As the saying goes, ‘an apple a day keeps the doctor away.’ Health advocates will always tell you to get in your required vegetables and fruits for the day. The problem is when you simply cannot because the grocer that sells it is simply out of the way. There are a lot of alternatives, sure, […]
As the saying goes, ‘an apple a day keeps the doctor away.’ Health advocates will always tell you to get in your required vegetables and fruits for the day. The problem is when you simply cannot because the grocer that sells it is simply out of the way.
There are a lot of alternatives, sure, but it’s better if you grow these fruits and vegetables on your own. If not, here’s what you can do to get your fill.
Farmer’s markets are your best bet at getting fresh vegetables and fruits as if you’ve picked them from the tree. Aside from that, you’re also getting the benefit of helping a farmer’s family have food on their table. The prices are also significantly lower as well as healthier.
Ask your Friends
There are a lot of times your friends are good for asking something; this might be one of them. If you have no idea where to buy cheaper and fresher vegetables, ask your friends, they might know something that you don’t.
Be a Farmer
Sometimes, the richer small farming communities have a scheme where you can volunteer your time and help in the harvest. Instead of asking for pay or anything, you can alternatively ask them if they’d pay you in produce. This is one way you can get your vegetables and fruits for free.
Start your own Home Farm
Even better, you can start your own organic garden! The small home farm craze is currently beginning to sweep the nation. It’s also a better alternative to creating gardens that are purely ornamental. Consult a book or read sources from the Internet to know how to properly start your home farm.
There are still a lot of ideas or places where you can get your fill of fresh fruit and vegetables. If you haven’t started yet, there’s no better time than now to get initiated on eating healthy.
What’s better than eating healthy food? That’s eating healthy food you’ve grown. City folks have it all wrong, so says our rural brothers. Whereas we’re planning gardens and having those landscaped, rural folks know how to landscape them and plan them to live. They have gardens where they grow farm produce instead of plants only […]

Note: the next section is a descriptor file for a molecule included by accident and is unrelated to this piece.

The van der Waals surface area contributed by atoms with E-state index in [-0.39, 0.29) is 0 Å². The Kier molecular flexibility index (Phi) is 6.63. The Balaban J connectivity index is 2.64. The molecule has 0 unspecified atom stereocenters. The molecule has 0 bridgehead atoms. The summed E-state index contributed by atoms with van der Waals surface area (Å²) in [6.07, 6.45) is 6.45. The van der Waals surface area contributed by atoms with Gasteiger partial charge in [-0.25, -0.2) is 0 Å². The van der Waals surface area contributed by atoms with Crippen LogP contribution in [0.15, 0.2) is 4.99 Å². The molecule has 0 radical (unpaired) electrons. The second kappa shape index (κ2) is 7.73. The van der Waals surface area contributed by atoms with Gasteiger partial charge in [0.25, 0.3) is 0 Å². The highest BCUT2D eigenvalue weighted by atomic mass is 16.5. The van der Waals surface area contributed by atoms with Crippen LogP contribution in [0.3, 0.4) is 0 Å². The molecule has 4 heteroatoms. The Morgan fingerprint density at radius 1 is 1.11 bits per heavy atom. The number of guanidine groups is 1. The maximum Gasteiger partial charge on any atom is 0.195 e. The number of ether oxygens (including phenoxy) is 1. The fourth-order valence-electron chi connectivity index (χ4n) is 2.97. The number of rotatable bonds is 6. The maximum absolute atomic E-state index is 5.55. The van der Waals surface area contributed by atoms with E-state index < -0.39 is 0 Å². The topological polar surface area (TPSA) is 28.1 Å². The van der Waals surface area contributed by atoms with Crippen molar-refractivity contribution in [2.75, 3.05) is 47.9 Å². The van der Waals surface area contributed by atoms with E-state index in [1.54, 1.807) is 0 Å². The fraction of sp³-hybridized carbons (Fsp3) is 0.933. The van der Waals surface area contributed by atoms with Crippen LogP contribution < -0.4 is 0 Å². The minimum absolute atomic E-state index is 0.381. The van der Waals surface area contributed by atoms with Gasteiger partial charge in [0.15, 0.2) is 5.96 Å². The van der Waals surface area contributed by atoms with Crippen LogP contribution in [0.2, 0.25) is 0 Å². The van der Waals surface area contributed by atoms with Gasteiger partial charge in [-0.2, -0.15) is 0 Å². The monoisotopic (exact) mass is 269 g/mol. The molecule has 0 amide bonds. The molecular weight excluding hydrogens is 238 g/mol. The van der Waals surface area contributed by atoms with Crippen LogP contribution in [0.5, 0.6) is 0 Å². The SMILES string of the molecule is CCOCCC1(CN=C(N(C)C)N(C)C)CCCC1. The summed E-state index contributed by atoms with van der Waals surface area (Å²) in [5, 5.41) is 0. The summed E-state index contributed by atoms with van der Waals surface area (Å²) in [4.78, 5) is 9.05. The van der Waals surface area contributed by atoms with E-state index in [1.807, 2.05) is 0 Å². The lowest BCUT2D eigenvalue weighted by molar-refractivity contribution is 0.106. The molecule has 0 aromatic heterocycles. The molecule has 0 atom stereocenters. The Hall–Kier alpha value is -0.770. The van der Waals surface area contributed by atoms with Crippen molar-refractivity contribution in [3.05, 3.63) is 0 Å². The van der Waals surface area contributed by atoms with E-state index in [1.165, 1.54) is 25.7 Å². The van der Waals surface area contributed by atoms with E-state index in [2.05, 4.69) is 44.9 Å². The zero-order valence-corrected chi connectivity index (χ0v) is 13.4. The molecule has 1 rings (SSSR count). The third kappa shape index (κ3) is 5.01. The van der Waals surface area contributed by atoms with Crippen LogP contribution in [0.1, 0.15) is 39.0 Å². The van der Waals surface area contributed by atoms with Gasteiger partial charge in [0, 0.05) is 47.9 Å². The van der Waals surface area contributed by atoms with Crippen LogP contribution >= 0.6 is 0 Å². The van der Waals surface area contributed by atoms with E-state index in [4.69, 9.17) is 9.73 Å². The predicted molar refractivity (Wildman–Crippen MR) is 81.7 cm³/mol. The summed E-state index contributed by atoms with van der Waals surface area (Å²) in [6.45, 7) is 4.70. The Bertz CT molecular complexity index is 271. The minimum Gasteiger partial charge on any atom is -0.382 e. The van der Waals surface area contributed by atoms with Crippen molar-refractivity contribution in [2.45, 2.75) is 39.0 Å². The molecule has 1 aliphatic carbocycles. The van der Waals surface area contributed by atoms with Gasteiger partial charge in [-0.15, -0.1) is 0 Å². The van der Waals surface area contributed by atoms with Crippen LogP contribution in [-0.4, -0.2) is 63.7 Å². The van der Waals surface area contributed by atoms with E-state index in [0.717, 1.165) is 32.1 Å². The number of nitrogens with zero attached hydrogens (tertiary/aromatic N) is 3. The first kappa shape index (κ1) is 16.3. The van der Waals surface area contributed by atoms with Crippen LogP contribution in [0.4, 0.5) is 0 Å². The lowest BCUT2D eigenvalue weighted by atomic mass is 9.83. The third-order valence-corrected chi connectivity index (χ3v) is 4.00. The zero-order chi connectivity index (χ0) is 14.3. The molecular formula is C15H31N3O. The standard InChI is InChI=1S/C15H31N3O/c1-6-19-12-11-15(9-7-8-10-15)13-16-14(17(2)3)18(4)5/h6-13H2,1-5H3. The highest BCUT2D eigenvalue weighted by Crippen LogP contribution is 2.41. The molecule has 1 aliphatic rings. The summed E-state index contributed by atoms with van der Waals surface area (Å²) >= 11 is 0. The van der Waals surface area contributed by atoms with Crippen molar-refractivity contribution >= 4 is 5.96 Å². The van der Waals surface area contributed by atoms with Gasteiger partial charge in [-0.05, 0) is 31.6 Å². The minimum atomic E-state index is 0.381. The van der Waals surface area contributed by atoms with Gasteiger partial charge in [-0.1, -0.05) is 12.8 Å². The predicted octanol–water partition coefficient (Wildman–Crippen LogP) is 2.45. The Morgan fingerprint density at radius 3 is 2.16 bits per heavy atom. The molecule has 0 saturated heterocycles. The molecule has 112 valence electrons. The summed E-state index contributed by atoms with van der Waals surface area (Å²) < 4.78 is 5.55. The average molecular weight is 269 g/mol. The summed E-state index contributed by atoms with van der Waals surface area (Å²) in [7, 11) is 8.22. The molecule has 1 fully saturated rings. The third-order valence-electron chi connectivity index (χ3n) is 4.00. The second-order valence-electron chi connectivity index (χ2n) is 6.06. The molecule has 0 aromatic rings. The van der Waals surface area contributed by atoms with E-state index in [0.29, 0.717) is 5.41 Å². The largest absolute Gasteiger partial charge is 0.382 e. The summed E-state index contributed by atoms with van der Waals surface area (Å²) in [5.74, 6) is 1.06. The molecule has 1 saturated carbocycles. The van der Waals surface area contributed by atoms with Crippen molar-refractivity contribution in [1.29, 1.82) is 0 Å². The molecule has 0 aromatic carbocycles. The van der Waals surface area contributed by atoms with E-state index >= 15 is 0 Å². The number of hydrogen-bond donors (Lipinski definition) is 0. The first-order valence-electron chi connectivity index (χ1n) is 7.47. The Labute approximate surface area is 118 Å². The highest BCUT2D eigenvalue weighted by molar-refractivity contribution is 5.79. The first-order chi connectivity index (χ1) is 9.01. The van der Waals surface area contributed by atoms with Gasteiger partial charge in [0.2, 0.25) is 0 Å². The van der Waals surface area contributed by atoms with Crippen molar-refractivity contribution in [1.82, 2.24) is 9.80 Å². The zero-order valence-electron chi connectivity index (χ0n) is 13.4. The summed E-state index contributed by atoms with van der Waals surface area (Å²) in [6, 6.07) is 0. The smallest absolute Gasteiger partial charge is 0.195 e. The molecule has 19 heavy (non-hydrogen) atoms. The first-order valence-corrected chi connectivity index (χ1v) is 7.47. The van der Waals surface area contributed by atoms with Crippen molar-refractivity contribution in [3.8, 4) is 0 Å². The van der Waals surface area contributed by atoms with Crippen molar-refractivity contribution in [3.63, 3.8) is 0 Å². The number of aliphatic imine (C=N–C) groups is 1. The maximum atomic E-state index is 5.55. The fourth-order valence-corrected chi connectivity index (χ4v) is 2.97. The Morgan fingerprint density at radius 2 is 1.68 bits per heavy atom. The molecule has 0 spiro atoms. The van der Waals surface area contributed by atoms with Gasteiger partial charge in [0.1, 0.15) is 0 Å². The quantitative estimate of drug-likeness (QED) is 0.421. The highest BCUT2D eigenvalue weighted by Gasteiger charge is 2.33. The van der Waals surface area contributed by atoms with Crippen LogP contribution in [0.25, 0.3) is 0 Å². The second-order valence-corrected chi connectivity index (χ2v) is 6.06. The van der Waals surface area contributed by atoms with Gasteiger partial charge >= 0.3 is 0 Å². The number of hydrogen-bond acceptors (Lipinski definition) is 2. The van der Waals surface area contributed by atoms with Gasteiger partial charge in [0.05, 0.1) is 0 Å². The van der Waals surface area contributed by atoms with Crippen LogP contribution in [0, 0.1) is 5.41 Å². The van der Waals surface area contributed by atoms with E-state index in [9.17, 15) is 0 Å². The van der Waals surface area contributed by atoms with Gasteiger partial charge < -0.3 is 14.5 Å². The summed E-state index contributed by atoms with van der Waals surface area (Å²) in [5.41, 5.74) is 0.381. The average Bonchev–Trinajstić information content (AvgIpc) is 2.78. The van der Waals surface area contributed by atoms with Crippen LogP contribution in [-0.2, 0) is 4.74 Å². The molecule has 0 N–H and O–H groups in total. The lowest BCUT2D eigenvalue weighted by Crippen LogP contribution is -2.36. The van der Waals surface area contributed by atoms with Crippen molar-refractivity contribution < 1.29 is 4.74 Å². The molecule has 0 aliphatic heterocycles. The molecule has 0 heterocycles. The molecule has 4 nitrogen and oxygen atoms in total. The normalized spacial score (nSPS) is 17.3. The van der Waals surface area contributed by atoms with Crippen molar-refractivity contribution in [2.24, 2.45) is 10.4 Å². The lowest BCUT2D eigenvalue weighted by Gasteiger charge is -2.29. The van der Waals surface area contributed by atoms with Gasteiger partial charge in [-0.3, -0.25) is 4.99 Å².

What’s better than eating healthy food? That’s eating healthy food you’ve grown.
City folks have it all wrong, so says our rural brothers. Whereas we’re planning gardens and having those landscaped, rural folks know how to landscape them and plan them to live. They have gardens where they grow farm produce instead of plants only used for decoration and looking pretty.
That’s the start of farm life for you. If you want to experience it even in the urban life you have, then you should try these tips out.
Prepare to Get Dirty
Gardening is dirt; gardening is when you get your hands dirty. It’s when you dig deep into the soil. You should pay attention to the soil, as it is what you use to grow your plants. It should be healthy and rich with nutrients in order to get the most out of your crops. You should also avoid using chemical products on it; it takes away from the idea of the organic nature of things.
Create your own Fertilizer
If you’re not encouraged to use your own fertilizer, you’re going to have to create your own. One way of doing this is by composting. It’s a term most commonly heard from people who cultivate their own food and is usually a good way of keeping your soil healthy. When you create compost, you also help the environment; it’s usually made of left-over food, dead leaves, and organic garbage, so you get to recycle instead of throwing stuff away.
Crop rotation is a way of preserving or bringing back the health of your soil. Most local farmers use it to keep their soil’s nutrients replenished. It’s a simple chore; you usually plant something else instead of the crop that was harvested. When you’ve previously planted beets, the next time, you plant something like beans instead of the same crop. It keeps nutrients and refreshes the soil.